Basic planning management technique-budget and time management

Business budgets are the principal financial means by which the manager can formalize and express a plan. Moreover, once budgets are established they serve as a control technique by setting predetermined criteria against which managers can compare actual results. In addition, the budgeting process serves as a tool for coordinating the activities of various functions and operating segments of the firm.

Comprehensive budgeting consists of a number of budgets with the sales budget, based upon a sales forecast, usually serving as the starting point in the process. The production budget is based on the sales budget, and all others are, in turn, constructed on constituent assumptions concerning the future.

Responsibility for preparing and coordinating the budgets usually rests on the controller or some other staff executive; however, budgets must reflect joint planning of all operating segments. Budget committees, composed of responsible operating heads, usually make the planning decisions, because budgets established with the cooperation and understanding of all principal parties will be better understood and accepted as guides for future activities.

Time management technique
We’ve seen that managers provide plans for others by setting strategies, policies, and other procedures, yet experiences demonstrates that managers tend to devote insufficient time to this important function. One writer has described the tendency to neglect planning as a basic law of human nature as “Gresham’s law of planning”- daily attention to operations and actions tends to drive out attention to planning. This tendency is a direct result of the pressures faced by managers to get the job done in the present and the manager’s feeling that time is not available to do everything. In short, managers need to plan the use of their own time. We, therefore, conclude this chapter with a technique to help managers find time to plan.
Although Taylor’s scientific managers developed time-study techniques early, as we saw in chapter 2, the focus until the last decade was on setting time standards for subordinates; little attention was given to the management of time for allocation of the manager’s themselves. Time management is a technique for allocation of the mangers own time through setting goals, assigning priorities, identifying and eliminating time wasters, and use of managerial techniques to reach goals efficiently. Time management has emerged as a useful planning technique because (1) it deals with a very critical element- manager’s time;(2) it is a technique by which each manager is challenged to use his or her time more efficiently and avoids the directive approach of attempting to set time standards for others without their participation in making their own time allocations; and (3) it is a general purpose technique for satisfying one’s own efficiency without their undue sophistication.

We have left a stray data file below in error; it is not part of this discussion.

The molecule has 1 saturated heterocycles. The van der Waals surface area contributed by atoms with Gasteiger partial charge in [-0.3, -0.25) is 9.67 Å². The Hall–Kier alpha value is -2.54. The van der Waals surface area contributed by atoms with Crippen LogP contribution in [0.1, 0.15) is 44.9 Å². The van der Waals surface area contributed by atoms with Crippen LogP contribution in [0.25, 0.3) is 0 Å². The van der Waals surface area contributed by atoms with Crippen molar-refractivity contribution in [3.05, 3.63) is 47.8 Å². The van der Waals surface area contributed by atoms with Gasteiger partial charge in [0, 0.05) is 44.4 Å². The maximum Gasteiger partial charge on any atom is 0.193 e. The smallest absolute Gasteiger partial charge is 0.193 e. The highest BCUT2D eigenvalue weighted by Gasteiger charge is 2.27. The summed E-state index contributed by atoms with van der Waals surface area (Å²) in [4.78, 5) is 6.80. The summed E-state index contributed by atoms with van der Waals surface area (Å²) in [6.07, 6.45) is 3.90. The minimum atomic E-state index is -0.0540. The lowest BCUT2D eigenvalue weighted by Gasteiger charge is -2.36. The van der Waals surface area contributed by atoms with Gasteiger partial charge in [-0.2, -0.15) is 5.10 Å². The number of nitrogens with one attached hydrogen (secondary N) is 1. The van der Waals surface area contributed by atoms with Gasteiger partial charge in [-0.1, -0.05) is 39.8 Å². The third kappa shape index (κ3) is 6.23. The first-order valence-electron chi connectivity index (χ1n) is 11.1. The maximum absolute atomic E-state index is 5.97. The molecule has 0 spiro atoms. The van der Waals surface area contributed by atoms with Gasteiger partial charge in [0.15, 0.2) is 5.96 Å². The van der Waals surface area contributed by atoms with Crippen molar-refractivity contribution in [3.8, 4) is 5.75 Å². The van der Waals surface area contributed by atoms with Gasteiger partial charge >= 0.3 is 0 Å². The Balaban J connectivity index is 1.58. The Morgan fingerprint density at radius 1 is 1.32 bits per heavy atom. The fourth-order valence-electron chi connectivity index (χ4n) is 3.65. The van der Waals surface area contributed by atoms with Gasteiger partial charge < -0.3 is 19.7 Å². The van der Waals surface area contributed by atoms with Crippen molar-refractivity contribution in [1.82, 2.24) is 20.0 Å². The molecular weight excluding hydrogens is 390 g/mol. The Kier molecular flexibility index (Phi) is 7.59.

The technique of time management involves four clear phases: first, the detailed recording of one’s own use of available time during a representative period; second, an analysis of the detailed times classified into meaningful types and identification of underlying characteristics of one’s time usage; third, deliberation and setting of priorities while evaluating one’s critical responsibly that determine how one’s time should be spent; and finally, implementing the planned use of time in the light of the priorities one has set forth.

The period of time for which a budget will be made is the first issue for the management to resolve. Two factors provide a range for the length of time: first, it should be short enough to permit the making of fairly accurate predictions; second, it should be long enough to raise significant problems of policy, strategy, and procedure. A number of factors can affect the length of the budget period (1) the availability of factual information, (2) the stability of the market faced by the firm, (3) the rate of technological progress, (4) the seasonal characteristics of the industry, (5) the length of the production cycle, (6) the customary credit extension time for customers, and (7) delivery times of both raw materials and finished products. In addition, the budget period must coincide with the accounting period so that comparisons between actual results and budget amounts can be made routinely.

A budget for a stated future period of time that does not make allowance for cost changes due to possible changes in output is a fixed budget. A flexible budget shows expected costs of production at various levels of production. The prerequisite for flexible budgeting is the separation of fixed and variable costs. Once the flexible budget is formalized and reports are flowing to management, opportunities for analysis opened. The advantages of flexible budgets are: (1) cost variations due to output changes are indicated ;(2) the segregation of fixed and variable costs is useful for other management functions; and (3) standard costing is more easily implemented.
The information provided by budgets enables managers to prepare pro forma balance sheets and income statements. Financial results and commitments can be anticipated. Such estimates enable the manager to approach the future with less hesitancy than would be true otherwise.